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Apple will be forced to allow iTunes downloads to be compatible with other MP3 players

Apple has been given two weeks to fix iTunes after the Norwegian Consumer Ombudsman ruled that the MP3 download service breaks consumer protection law.  In fact, at least three Nordic nations, want iTunes downloaded songs to be playable on all digital music players -- not just iPods.  If Apple does not make its songs playable on all music devices by June 21, the company will first face heavy fines which would then be followed by court action.

The formal complaint is online as a PDF file and claims the following:
The Consumer Council of Norway hereby wishes to lodge a complaint against iTunes Music Store with the Consumer Ombudsman. The complaint is based on iTunes’ standard terms and conditions as specified at (Terms of Service) and  Terms of Sale). It is the view of the Consumer Council that several aspects of these terms are in breach of the Marketing Control Act (Markedsføringsloven) and other legislation.

In addition, iTunes uses DRM (Digital Rights Management), a type of technical standard terms and conditions, which determine how the service can be used. The Consumer Council of Norway also believes that certain aspects of the technical terms and conditions are in breach of the Marketing Control Act.
The British Phonographic Industry (BPI) recently stated that iTunes music downloads should be allowed on non-Apple MP3 players.  European regulators have given Apple enough time to eradicate the problem, with reportedly little interest from Apple.

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RE: A positive step
By Wonga on 6/10/2006 12:41:58 PM , Rating: 3
I don't know, I could be wrong here, but I think it has survived five generations because of great marketing. Everyone knows about the iPod and iTunes - the media often talks about "iPods" before they talk about "MP3 players". In fact, I bet some people still don't know what an MP3 is, but they know about "iPod files".

So, since everyone knows about these things, everyone gets an iPod, so therefore uses iTunes, which in turn causes them to stick with iPods. It is a little bit of a trap.

Not to say that iPods are bad - I actually wish I'd paid the extra and got one instead of my Creative Zen I have now (well, in fact, I don't have it, since it's a second one returned under warranty - I no, I aint been throwing it around!).

RE: A positive step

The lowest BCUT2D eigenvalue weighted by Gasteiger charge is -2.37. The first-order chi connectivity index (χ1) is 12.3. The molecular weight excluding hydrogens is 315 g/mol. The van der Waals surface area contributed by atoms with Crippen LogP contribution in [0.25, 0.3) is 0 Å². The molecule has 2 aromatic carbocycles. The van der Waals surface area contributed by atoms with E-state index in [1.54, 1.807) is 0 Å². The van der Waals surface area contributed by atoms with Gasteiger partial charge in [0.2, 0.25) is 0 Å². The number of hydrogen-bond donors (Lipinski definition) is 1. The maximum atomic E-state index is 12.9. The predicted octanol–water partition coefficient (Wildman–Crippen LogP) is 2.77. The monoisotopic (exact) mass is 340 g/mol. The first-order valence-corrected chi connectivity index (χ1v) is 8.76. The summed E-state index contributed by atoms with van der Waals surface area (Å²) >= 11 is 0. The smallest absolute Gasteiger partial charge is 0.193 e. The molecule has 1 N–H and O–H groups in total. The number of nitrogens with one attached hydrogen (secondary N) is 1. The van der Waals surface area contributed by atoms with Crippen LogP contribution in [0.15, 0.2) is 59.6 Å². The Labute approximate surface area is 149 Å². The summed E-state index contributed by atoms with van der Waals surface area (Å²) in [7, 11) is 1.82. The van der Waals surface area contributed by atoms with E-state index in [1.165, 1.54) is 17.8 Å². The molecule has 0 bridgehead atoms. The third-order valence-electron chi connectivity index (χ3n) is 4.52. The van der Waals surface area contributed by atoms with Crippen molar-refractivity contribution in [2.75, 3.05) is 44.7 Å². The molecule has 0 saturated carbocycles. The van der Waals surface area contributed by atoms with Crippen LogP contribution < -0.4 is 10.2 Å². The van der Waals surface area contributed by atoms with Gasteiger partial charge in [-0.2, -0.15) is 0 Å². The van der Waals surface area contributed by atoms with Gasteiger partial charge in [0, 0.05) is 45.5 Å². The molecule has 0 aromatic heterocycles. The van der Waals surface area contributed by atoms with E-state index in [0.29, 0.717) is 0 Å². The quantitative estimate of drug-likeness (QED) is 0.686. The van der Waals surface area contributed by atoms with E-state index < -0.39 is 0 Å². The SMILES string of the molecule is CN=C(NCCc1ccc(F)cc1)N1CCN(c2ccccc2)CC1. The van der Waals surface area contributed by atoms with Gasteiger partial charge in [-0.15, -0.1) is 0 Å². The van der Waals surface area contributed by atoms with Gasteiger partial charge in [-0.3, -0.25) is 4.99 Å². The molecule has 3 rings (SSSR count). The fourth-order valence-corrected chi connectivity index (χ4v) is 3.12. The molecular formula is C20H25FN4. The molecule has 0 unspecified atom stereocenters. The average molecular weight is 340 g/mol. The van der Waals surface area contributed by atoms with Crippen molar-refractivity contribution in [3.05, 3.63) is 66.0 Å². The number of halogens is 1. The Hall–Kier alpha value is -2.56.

By michael2k on 6/10/2006 3:56:15 PM , Rating: 2
The numbers are out there; do the math, there is something like 11 songs per iPod. On the other hand how many CDs are there per iPod? 80? 90? 100?

The iTMS is essentially irrelevant to the success of the iPod. It is, however, because of the success of the iPod (42 million sold now?) that the iTMS is a success. If everyone who owns an iPod got a $15 gift certificate for Christmas from the iTMS, that would explain a lot of the success of the iTMS.

I bought an iPod in 2001. The only real alternative were 128mb Rio flash player or a 6GB Creative Nomad. Both were crap compared to an iPod. Then look at Creative's players; they didn't release a 1.8" HDD player, the Zen Touch until 2004, giving Apple three years and tree generations to cement their lead. Apple additionally released the wildly successful iPod mini in the January 2004 Macworld, which Creative could not match until later in November with the Zen micro.

So 3 years is a long time to give the competition to dominate the market.

RE: A positive step
By Wonga on 6/10/2006 5:25:38 PM , Rating: 3
The point I'm driving at here is that the iPod is a huge success, which in turn is making iTunes a huge success. Due to this, people will end up buying AAC songs which won't work on any other players by design.

Maybe the stats say the average number of songs people are getting from iTunes is small, but some people get loads. I know loads of people who buy off iTunes.

I'm pleased that Apple is getting into hot water over this in Europe, not because I like to see a company fail (as I really like the iPod, as I said), but because people are going to struggle in the future when they have a load of songs that won't play on anything but an Apple device. Now, who's to stop Apple from raising the price of their players at this point?

I'm not having a rant about DRM or anything here (I don't mind that at all, if people don't want to buy the CDs themselves and copy them onto the device), but rather the proprietary nature of this format. No matter how you slice it, it has the potential to force consumers to buy a certain brand (short of throwing all their music away).

"When an individual makes a copy of a song for himself, I suppose we can say he stole a song." -- Sony BMG attorney Jennifer Pariser
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